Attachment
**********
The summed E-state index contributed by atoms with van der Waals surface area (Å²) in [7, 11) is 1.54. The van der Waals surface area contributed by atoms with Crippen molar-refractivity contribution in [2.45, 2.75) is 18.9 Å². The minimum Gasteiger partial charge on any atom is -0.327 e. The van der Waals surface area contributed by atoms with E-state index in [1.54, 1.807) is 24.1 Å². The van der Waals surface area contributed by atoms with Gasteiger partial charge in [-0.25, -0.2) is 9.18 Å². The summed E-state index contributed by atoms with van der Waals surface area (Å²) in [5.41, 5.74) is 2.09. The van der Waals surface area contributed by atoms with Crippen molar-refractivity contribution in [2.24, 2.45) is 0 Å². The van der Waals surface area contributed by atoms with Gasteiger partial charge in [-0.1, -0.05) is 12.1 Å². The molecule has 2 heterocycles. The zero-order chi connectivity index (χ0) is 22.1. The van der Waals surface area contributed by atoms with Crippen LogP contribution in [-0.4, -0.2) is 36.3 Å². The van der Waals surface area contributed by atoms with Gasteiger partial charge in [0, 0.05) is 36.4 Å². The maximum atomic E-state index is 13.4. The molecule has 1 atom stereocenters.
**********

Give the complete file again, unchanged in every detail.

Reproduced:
The summed E-state index contributed by atoms with van der Waals surface area (Å²) in [7, 11) is 1.54. The van der Waals surface area contributed by atoms with Crippen molar-refractivity contribution in [2.45, 2.75) is 18.9 Å². The minimum Gasteiger partial charge on any atom is -0.327 e. The van der Waals surface area contributed by atoms with E-state index in [1.54, 1.807) is 24.1 Å². The van der Waals surface area contributed by atoms with Gasteiger partial charge in [-0.25, -0.2) is 9.18 Å². The summed E-state index contributed by atoms with van der Waals surface area (Å²) in [5.41, 5.74) is 2.09. The van der Waals surface area contributed by atoms with Crippen molar-refractivity contribution in [2.24, 2.45) is 0 Å². The van der Waals surface area contributed by atoms with Gasteiger partial charge in [-0.1, -0.05) is 12.1 Å². The molecule has 2 heterocycles. The zero-order chi connectivity index (χ0) is 22.1. The van der Waals surface area contributed by atoms with Crippen LogP contribution in [-0.4, -0.2) is 36.3 Å². The van der Waals surface area contributed by atoms with Gasteiger partial charge in [0, 0.05) is 36.4 Å². The maximum atomic E-state index is 13.4. The molecule has 1 atom stereocenters.